I realize I’m a bit late to this discussion. I’m researching Mennonite prayer coverings for a book I’m writing. I live in a city with a Mennonite church and while we don’t have horse and buggy Mennonites, we do have those who dress more like the Amish and those who dress in long jean skirts and t-shirts that work at a local thrift store. One wore one with a slit in the skirt and one wore a knee-length skirt, so that is confusing to me. I was dressing only in skirts for awhile, and I felt I was more modest, in dress at least. 🙂 I’ve often wondered why, if it is commanded in the Bible, we got away from wearing head coverings in the Christian church. I think it may have started by misinterpreting the passage in reference to a woman’s hair being her covering. I wore one for awhile, but it didn’t last.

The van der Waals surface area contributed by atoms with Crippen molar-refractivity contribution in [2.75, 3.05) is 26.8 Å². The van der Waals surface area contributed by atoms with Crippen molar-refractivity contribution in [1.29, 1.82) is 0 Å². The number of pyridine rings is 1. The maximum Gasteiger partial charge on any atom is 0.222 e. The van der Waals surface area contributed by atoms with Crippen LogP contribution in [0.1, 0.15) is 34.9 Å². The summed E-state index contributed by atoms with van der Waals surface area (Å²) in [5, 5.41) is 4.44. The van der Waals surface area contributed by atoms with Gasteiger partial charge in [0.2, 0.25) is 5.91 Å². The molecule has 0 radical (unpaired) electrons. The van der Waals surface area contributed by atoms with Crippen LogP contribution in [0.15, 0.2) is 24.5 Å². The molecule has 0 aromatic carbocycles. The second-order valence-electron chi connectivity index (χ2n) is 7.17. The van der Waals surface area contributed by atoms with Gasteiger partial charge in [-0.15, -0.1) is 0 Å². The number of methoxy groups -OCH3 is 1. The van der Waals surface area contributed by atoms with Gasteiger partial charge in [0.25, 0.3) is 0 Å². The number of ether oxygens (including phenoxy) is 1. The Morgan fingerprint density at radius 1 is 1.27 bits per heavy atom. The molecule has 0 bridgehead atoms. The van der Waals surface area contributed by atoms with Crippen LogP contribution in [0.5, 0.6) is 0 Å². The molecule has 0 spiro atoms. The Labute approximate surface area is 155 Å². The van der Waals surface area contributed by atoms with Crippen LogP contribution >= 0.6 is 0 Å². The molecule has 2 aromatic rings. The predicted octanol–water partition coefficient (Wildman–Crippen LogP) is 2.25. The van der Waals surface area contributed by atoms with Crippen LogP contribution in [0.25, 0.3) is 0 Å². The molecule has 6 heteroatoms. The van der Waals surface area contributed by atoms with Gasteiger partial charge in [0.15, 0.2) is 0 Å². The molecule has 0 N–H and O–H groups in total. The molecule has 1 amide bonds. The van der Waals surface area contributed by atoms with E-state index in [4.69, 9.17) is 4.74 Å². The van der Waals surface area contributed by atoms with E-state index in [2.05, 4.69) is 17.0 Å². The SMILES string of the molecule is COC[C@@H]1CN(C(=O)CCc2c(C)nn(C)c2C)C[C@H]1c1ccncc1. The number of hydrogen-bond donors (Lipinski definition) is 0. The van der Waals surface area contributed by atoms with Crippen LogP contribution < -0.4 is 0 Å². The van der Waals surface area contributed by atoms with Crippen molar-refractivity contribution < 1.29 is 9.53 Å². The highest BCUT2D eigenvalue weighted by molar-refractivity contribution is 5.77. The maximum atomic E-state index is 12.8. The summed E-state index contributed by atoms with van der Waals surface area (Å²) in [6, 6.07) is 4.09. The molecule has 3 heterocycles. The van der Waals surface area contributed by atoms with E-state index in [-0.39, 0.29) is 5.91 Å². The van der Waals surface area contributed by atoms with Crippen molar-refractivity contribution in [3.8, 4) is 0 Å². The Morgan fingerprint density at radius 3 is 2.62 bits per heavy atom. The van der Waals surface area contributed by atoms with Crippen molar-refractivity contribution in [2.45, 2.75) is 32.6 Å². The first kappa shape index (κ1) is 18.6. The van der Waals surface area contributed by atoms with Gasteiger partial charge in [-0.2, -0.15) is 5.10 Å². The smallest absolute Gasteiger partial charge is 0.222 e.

In order to provide a sense of the scope of Fair Trade it is useful to look at some facts and figures that describe the ‘success story’ of Fair Trade: World wide sales of labelled Fair Trade products are estimated at € billion for 2005 (Max Havelaar, 2006: 28). At the end of 2005 there were 510 producer organizations from more than 50 countries that represent over one million producers and – together with their families – over 5 million people are integrated into the Fair Trade system and profit from it (Max Havelaar, 2006: 28). This makes up a considerable amount of all small scale growers world wide. 7 Between 2003 and 2004 the sales of labelled Fair Trade products grew by 56 percent, exceeding the annual growth of 42 percent between 2002 and 2003 (FLO, 2006). The growth of Fair Trade sales since 1999 is illustrated in table 1.